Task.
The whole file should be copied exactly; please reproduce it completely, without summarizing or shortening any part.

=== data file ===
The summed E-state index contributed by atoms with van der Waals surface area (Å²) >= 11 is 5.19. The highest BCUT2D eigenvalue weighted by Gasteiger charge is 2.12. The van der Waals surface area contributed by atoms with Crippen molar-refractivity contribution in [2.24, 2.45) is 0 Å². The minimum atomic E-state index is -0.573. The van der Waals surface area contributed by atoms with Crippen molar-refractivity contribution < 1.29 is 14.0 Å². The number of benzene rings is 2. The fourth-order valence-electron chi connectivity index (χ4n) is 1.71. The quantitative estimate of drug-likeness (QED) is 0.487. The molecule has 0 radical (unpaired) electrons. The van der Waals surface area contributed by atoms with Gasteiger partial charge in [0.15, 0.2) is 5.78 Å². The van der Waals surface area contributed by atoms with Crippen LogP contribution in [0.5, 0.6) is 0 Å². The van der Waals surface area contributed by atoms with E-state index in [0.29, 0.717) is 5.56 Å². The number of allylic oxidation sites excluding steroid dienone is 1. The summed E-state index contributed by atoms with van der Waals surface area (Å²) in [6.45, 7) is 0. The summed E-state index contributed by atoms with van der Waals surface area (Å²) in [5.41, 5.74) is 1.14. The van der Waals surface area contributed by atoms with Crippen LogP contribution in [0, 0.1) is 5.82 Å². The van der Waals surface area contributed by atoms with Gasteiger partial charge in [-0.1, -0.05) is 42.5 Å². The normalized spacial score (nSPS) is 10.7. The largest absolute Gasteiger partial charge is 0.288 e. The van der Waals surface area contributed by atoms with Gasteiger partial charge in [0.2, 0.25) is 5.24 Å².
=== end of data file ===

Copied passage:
The summed E-state index contributed by atoms with van der Waals surface area (Å²) >= 11 is 5.19. The highest BCUT2D eigenvalue weighted by Gasteiger charge is 2.12. The van der Waals surface area contributed by atoms with Crippen molar-refractivity contribution in [2.24, 2.45) is 0 Å². The minimum atomic E-state index is -0.573. The van der Waals surface area contributed by atoms with Crippen molar-refractivity contribution < 1.29 is 14.0 Å². The number of benzene rings is 2. The fourth-order valence-electron chi connectivity index (χ4n) is 1.71. The quantitative estimate of drug-likeness (QED) is 0.487. The molecule has 0 radical (unpaired) electrons. The van der Waals surface area contributed by atoms with Gasteiger partial charge in [0.15, 0.2) is 5.78 Å². The van der Waals surface area contributed by atoms with Crippen LogP contribution in [0.5, 0.6) is 0 Å². The van der Waals surface area contributed by atoms with E-state index in [0.29, 0.717) is 5.56 Å². The number of allylic oxidation sites excluding steroid dienone is 1. The summed E-state index contributed by atoms with van der Waals surface area (Å²) in [6.45, 7) is 0. The summed E-state index contributed by atoms with van der Waals surface area (Å²) in [5.41, 5.74) is 1.14. The van der Waals surface area contributed by atoms with Crippen LogP contribution in [0, 0.1) is 5.82 Å². The van der Waals surface area contributed by atoms with Gasteiger partial charge in [-0.1, -0.05) is 42.5 Å². The normalized spacial score (nSPS) is 10.7. The largest absolute Gasteiger partial charge is 0.288 e. The van der Waals surface area contributed by atoms with Gasteiger partial charge in [0.2, 0.25) is 5.24 Å².